Instant Report
FDF

Date: 27-Aug-2021

Japan Approves AstraZenecas Forxiga To Treat Chronic Kidney Disease In Patients With And Without Type-2 Diabetes

 AstraZeneca’s Forxiga (dapagliflozin), a sodium-glucose cotransporter 2 (SGLT2) inhibitor, has been approved in Japan for the treatment of chronic kidney disease (CKD) in adults with and without type-2 diabetes (T2D).

The approval by Japan’s Ministry of Health, Labour and Welfare (MHLW) is based on positive results from the DAPA-CKD Phase III trial. The decision follows the Priority Review designation granted by the MHLW earlier this year.

CKD is a serious, progressive condition defined by decreased kidney function and is often associated with an increased risk of heart disease or stroke. The condition affects 840 million people worldwide. However, diagnosis rates remain low and up to 90% of patients are unaware they have the disease. Forxiga is the first ever approved medicine for the treatment of the disease in Japan.

The national coordinator of the DAPA-CKD phase III trial in Japan, Naoki Kashihara, president of the Japanese Society of Nephrology, said: “DAPA-CKD is the landmark trial that demonstrated unprecedented risk reduction for chronic kidney disease patients with and without type-2 diabetes. This transformational milestone will bring great hope to many patients with chronic kidney disease in Japan.”

“This approval is an important step towards realising our ambition of improving outcomes for patients with chronic kidney disease. While new medicines like Forxiga advance the standard of care, we are also committed to the prevention and early detection of this often debilitating and life-threatening disease," said Mene Pangalos, Executive Vice President, BioPharmaceuticals R&D.

The DAPA-CKD phase III trial demonstrated that Forxiga, on top of standard-of-care (SoC) treatment with an angiotensin-converting enzyme inhibitor or an angiotensin receptor blocker, reduced the relative risk of worsening of renal function, onset of end-stage kidney disease (ESKD), or risk of cardiovascular (CV) or renal death by 39%, the primary composite endpoint, compared to placebo (absolute risk reduction [ARR]=5.3%, p<0.0001) in patients with CKD Stages 2-4 and elevated urinary albumin excretion. Forxiga also significantly reduced the relative risk of death from any cause by 31% (ARR=2.1%, p=0.0035) compared to placebo. The safety and tolerability of Forxiga were consistent with the well-established safety profile of the medicine.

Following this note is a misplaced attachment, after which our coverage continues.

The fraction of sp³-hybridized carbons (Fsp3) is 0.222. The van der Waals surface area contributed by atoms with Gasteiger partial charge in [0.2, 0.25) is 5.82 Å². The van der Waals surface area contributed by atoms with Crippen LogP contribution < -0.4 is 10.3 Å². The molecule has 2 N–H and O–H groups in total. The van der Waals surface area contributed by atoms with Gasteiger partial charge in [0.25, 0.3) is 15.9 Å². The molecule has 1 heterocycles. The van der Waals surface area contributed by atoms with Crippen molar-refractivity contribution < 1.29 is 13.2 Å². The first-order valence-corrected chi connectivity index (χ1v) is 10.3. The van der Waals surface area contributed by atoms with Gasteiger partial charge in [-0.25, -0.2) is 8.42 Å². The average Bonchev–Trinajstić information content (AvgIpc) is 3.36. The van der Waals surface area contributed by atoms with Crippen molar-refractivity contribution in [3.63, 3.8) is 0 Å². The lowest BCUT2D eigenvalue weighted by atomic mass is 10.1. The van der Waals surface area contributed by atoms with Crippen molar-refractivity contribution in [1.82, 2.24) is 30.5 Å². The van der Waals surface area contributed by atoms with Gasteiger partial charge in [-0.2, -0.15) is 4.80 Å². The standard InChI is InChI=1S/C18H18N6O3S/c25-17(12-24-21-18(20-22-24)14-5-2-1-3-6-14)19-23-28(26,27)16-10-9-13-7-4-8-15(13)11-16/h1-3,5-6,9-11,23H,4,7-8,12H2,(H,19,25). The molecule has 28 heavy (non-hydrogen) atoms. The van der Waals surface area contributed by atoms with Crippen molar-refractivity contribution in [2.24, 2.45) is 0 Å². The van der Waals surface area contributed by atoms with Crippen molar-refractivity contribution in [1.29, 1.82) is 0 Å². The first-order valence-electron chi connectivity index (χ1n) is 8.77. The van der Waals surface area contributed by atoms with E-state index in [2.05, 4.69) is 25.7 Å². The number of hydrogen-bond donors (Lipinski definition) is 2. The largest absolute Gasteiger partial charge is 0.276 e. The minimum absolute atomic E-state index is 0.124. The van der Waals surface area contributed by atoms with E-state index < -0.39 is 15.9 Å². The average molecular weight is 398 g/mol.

Forxiga (known as Farxiga in the US) was recently approved in the US and the European Union for the treatment of CKD in adults with and without T2D and is currently under review in several other countries around the world. Forxiga is indicated as an adjunct to diet and exercise to improve glycaemic control in adults with T2D and as an oral adjunct treatment to insulin for adults with type-1 diabetes (T1D). It is also approved for the treatment of symptomatic chronic heart failure (HF) with reduced ejection fraction (HFrEF) in adults with and without T2D.

In 2013, AstraZeneca K.K. (AZKK), a subsidiary in Japan of AstraZeneca, entered into an agreement with Ono Pharmaceutical Co., Ltd. (Ono) for Forxiga. Based on this agreement, Ono is responsible for distribution and marketing of Forxiga in Japan and has been co-promoting it with AZKK for the treatment of T2D, T1D and chronic HF. Both Companies will co-promote for the treatment of CKD.

DAPA-CKD was an international, multi-centre, randomised, double-blinded phase III trial in 4,304 patients designed to evaluate the efficacy of Forxiga 10mg, compared with placebo, in patients with CKD Stage 2-4 and elevated urinary albumin excretion, with and without T2D. Forxiga was given once daily in addition to SoC. The primary composite endpoint was worsening of renal function or risk of death (defined as a composite of an eGFR decline =50%, onset of ESKD or death from CV or renal cause). The secondary endpoints included the time to first occurrence of the renal composite (sustained =50% eGFR decline, ESKD or renal death), the composite of CV death or hospitalisation for HF (hHF), and death from any cause. The trial was conducted in 21 countries.